Priorities Set For End Of Session
May 11, 2007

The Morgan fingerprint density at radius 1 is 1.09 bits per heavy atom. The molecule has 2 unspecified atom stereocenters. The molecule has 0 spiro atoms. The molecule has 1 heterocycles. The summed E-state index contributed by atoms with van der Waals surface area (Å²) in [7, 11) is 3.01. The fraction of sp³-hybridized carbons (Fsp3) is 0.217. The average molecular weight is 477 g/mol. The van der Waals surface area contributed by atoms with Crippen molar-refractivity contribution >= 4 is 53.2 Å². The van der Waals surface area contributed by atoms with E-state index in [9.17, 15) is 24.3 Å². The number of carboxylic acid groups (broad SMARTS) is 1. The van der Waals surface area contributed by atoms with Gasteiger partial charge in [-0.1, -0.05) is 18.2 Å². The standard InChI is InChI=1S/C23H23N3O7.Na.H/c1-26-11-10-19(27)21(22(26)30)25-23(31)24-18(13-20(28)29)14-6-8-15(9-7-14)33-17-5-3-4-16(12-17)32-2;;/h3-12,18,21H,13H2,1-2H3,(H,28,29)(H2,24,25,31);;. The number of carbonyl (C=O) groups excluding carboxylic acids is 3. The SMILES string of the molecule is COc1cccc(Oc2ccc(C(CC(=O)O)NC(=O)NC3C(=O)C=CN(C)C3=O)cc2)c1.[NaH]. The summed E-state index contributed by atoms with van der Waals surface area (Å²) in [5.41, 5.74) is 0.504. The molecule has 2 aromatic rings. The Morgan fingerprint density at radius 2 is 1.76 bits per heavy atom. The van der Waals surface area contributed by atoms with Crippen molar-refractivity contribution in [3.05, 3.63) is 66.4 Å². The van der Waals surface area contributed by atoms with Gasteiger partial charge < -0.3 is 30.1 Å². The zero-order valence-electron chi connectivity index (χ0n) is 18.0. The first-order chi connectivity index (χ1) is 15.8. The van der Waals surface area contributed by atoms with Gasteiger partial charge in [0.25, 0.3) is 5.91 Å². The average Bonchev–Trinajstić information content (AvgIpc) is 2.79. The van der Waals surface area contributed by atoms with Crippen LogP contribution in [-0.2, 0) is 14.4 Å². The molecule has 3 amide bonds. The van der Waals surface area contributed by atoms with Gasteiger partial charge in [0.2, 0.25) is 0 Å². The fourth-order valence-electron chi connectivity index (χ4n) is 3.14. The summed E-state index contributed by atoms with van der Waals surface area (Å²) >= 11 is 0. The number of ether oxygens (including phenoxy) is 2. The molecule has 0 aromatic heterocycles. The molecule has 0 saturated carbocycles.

The spirit of transparency was realized this week with the convening of a landmark five-way meeting between Governor Spitzer and legislative leaders of both parties in both houses, where discussions set the agenda for the remainder of the 2007 Legislative Session. I feel that this meeting makes some significant progress toward identifying what needs to be done between now and the end of Session next month. My Assembly Minority Conference, represented by Leader Jim Tedisco, identified a number of actions that we can act upon and get passed in the final weeks of Session. My conference is proposing an end-of-year agenda that contains more property tax reform, calls for a statewide energy plan and public safety measures to be enacted before the Legislature adjourns for the year. There is a pressing need to give New York homeowners lasting relief in the form of a comprehensive property tax reform package. Our proposal is simple: eliminate unfunded state mandates, provide incentives for consolidating local government services, return Medicaid fraud savings back to the homeowners and work to hold the line on local tax increases each year. By retooling our government and implementing common-sense cost-saving measures, New York homeowners will no longer have the burden of being the most-taxed property owners in the country. Our plan also acknowledges the lack of a statewide energy policy, which jeopardizes the economic security for businesses and residents across New York. I am pleased that others at the table agreed that there is a need to streamline New York’s Article X – the power plant siting law. This law, which helps to facilitate the construction of power plants, expired almost five years ago, making it nearly impossible for power producers to build new generating facilities, despite our state’s growing demand for power. By reviving Article X, we can create new power generating facilities, which will be a big help for residential, commercial and especially industrial customers, all of which pay some of the nation’s highest power rates – twice that of some states. Our approach must be one that streamlines Article X to allow long-term growth of the state’s power producing capabilities. Addressing demands by increasing the supply, power rates can fall in line with national averages, making New York more desirable for businesses and affordable for residents. Also on the table is the creation of an Alternative Fuel Incentive Fund, which would help reduce our state’s dependence on foreign fossil fuels by giving consumers tax credits for the purchase of hybrid and flex-fuel vehicles that take advantage of the alternative fuels – much of which will be produced right here in New York State. Recent statistics released by the state Division of Criminal Justice Services indicates that violent crime rates are on the rise. These, and the increasing frequency of murdered police officers, are the driving force behind my conference’s call for additional measures to deter would-be killers and toughen sentences for repeat criminals. We are advocating for the reinstatement of the death penalty, as well as the Chronic Criminal Act, which would mandate a felony sentence for a repeat criminal convicted of their fourth misdemeanor conviction in ten years. As the session comes to a close, there will be much debate over these and other issues. I assure you that I will be working toward reducing taxes, energy costs and passing measures to combat rising crime.